“The Arena” is a mode where you pick one of three presented classes. Then you get thirty 1-out-of-3 choices to build your deck and off you go to face one online player after another. Lose three matches and you’re out. Win and you get a pack of cards, and maybe some additional gold or dust. Keep winning and your prizes get bigger and bigger. Entry into the Arena costs either 150 gold, or $1.99. Since a pack of cards alone costs 100 gold, it’s often a better deal to save just a bit more for the chance at bigger gains.

A description of Hearthstone’s mechanics doesn’t give justice to the immaculate craftsmanship Blizzard has pulled off here. Each card is played to their own intro. Whether flashy or subtle, they all have a personality and a weight. The cards feel real, and when you see a large minion slam to the ground with a web of cracked earth, you know you just made something significant happen. Beyond the beauty is a deep strategy that is oh so satisfying when you pull off that amazing combo that shatters your opponent. (Literally! If you beat your opponent and their icon break into pieces). 200+ games in and I’m still learning new things every time I play.

Family Gaming Assessment

This game is built on attacks and aggression. Weapons abound, and violence is accentuated by the card portraits, the (well developed) quips of the minions as you play them, and the animations when damage is dealt. Also, the themes of many card portraits and some of the attack descriptions have a dark almost horror theme.

As with many other entries into the Fantasy genre, Hearthstone is sometimes guilty of showing excessive skin in its character portraits for both heroes and cards. Think excessive cleavage, men in loincloths, that sort of thing. However, they are certainly less guilty than many entries and I found it remarkably subdued for the genre.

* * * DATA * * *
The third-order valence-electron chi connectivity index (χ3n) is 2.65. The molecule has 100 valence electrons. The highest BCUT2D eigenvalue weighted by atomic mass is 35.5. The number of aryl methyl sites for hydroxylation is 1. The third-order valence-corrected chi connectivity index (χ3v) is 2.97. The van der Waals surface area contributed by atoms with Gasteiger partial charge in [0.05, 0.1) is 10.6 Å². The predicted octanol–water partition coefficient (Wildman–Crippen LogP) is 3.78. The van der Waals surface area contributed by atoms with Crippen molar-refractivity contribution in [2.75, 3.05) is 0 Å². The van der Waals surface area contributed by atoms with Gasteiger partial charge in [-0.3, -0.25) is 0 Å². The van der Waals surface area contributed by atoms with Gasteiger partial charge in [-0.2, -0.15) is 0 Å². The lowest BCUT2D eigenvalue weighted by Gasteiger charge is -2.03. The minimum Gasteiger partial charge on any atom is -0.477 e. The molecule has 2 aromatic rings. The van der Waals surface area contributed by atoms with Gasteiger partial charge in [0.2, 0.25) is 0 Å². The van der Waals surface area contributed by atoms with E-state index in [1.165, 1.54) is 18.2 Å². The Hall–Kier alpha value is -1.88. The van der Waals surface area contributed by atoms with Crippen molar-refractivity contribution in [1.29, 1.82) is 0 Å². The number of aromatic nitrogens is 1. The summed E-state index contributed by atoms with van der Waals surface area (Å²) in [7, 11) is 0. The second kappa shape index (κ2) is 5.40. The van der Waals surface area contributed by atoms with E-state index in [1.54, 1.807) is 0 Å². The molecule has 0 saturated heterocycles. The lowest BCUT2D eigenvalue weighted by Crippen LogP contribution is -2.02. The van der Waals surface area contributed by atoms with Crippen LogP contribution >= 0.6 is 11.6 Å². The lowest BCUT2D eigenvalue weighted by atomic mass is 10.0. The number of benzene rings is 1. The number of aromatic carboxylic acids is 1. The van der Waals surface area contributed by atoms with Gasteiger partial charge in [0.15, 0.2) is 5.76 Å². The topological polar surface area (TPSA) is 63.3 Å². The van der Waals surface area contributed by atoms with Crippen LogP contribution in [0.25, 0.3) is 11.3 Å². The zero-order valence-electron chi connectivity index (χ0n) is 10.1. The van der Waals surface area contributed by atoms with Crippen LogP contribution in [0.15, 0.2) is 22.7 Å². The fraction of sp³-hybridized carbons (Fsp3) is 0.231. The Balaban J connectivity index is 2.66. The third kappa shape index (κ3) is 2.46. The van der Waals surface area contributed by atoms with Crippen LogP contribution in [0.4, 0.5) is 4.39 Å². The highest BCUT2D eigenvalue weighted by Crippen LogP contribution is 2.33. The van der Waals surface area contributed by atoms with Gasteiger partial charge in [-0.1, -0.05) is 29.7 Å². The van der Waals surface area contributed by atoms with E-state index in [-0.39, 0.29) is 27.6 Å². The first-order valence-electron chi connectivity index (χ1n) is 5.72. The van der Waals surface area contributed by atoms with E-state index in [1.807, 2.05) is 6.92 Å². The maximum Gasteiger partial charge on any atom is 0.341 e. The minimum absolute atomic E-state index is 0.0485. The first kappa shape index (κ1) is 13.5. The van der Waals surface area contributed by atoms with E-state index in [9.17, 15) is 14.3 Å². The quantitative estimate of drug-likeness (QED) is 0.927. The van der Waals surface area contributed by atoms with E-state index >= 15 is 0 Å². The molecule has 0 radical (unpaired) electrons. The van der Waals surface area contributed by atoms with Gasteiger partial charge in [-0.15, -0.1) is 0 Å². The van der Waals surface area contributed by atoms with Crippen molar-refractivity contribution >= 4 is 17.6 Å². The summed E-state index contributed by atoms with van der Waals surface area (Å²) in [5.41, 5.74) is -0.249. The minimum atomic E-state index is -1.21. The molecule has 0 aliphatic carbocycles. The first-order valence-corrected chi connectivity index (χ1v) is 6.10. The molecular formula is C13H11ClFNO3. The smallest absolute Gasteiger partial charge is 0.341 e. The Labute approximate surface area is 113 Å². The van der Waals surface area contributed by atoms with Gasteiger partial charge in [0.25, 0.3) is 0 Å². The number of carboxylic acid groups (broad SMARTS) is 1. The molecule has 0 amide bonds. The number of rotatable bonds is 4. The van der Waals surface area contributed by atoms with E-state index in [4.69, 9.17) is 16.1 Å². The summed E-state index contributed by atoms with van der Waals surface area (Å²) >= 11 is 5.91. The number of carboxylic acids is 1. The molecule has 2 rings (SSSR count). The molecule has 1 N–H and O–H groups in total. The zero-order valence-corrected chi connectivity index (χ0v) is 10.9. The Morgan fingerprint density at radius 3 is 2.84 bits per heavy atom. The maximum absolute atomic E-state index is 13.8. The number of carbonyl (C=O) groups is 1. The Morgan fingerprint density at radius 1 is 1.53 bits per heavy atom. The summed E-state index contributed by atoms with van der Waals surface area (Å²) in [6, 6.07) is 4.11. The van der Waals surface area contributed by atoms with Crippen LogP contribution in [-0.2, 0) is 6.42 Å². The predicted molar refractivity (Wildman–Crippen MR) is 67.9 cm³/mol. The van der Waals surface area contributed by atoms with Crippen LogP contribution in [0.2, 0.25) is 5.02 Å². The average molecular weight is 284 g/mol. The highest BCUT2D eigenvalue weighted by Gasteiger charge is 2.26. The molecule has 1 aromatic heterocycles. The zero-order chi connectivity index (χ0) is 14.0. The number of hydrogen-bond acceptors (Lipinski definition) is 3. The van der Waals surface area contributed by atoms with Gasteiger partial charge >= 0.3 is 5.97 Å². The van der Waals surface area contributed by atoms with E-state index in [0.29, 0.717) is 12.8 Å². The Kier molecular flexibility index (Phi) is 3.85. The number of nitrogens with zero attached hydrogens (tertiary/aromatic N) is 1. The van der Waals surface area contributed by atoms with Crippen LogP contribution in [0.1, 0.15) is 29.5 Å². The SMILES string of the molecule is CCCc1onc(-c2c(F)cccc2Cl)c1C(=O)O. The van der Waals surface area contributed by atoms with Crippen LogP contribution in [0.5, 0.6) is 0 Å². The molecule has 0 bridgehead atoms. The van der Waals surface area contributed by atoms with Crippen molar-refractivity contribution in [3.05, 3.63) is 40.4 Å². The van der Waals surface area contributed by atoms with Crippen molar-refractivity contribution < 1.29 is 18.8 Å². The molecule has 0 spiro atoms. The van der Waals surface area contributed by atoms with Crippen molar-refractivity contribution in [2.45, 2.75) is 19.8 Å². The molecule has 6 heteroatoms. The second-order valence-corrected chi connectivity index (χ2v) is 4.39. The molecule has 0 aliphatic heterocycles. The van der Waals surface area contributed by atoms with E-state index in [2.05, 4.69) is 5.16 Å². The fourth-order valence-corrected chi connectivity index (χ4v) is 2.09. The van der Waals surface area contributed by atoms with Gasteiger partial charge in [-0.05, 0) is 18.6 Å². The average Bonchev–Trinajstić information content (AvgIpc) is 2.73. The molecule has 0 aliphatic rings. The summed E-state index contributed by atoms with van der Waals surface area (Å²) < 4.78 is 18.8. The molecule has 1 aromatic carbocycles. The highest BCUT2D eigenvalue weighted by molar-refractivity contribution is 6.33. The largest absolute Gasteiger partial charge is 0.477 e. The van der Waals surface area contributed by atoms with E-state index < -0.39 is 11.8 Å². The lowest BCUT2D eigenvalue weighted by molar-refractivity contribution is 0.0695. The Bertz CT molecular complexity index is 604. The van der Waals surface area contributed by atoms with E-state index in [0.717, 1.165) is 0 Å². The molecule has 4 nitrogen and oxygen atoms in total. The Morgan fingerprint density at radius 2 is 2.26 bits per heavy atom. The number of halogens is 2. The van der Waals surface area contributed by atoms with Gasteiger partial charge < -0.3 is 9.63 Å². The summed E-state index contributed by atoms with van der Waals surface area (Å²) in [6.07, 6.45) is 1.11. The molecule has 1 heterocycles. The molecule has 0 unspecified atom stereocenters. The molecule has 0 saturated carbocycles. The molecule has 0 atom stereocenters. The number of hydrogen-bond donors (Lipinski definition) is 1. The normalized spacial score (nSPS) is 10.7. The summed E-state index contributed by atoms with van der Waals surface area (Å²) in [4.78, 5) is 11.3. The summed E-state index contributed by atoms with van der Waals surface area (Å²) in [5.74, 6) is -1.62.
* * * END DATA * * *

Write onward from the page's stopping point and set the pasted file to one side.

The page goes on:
Playability Assessment

The game play itself might frustrate younger players, especially considering it has frustrated me enough times. Each turn presents several complex choices that must be made with a timed turn and a thorough understanding of what each card is doing is necessary to play the game effectively.

Players will need to be able to read well and have strong reading comprehension to be able to play this game at all.

Conclusion

This is a free-to-play game so I recommend that everyone who likes the idea of a digital CCG game to give it a try. Iam loving it!

The Future

Blizzard is releasing an update to Hearthstone, Curse of Naxxramas, and it is expected as early as this month. This expansion will introduce thirty new cards into the game through single player adventures. Look for more on Naxxramas and the world of Hearthstone in future articles.

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This week Stephen and Amanda are joined by Linda once again to talk about Board Games! This time we are going to go over the EFG Essential board games for families!

This podcast is sponsored by:

The Virtual Economy Podcast

EFG is proud to announce the newest podcast in its growing podcast network: EFG LFG PST! It’s a podcast all about World of Warcraft!

Around the Horn

Stephen

Mary Engelbreit Fluxx

Amanda

Edge of Darkness

Linda

Drop It!

Topic

EFG Essential Board Games for Families!

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Music from https://filmmusic.io

“Android Sock Hop” by Kevin MacLeod (https://incompetech.com)

License: CC BY (http://creativecommons.org/licenses/by/4.0/)

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This week Stephen and Amanda are here to catch up on video game news!

This podcast is sponsored by:

The Virtual Economy Podcast

EFG is proud to announce the newest podcast in its growing podcast network: EFG LFG PST! It’s a podcast all about World of Warcraft!

Around the Horn

Stephen

Microsoft Flight Simulator

Spiritfarer

Amanda

Röki

Topics

Epic vs Apple – A breakdown for parents

Nintendo Indie Showcase

GI JOE!

Follow us on Facebook!

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Music from https://filmmusic.io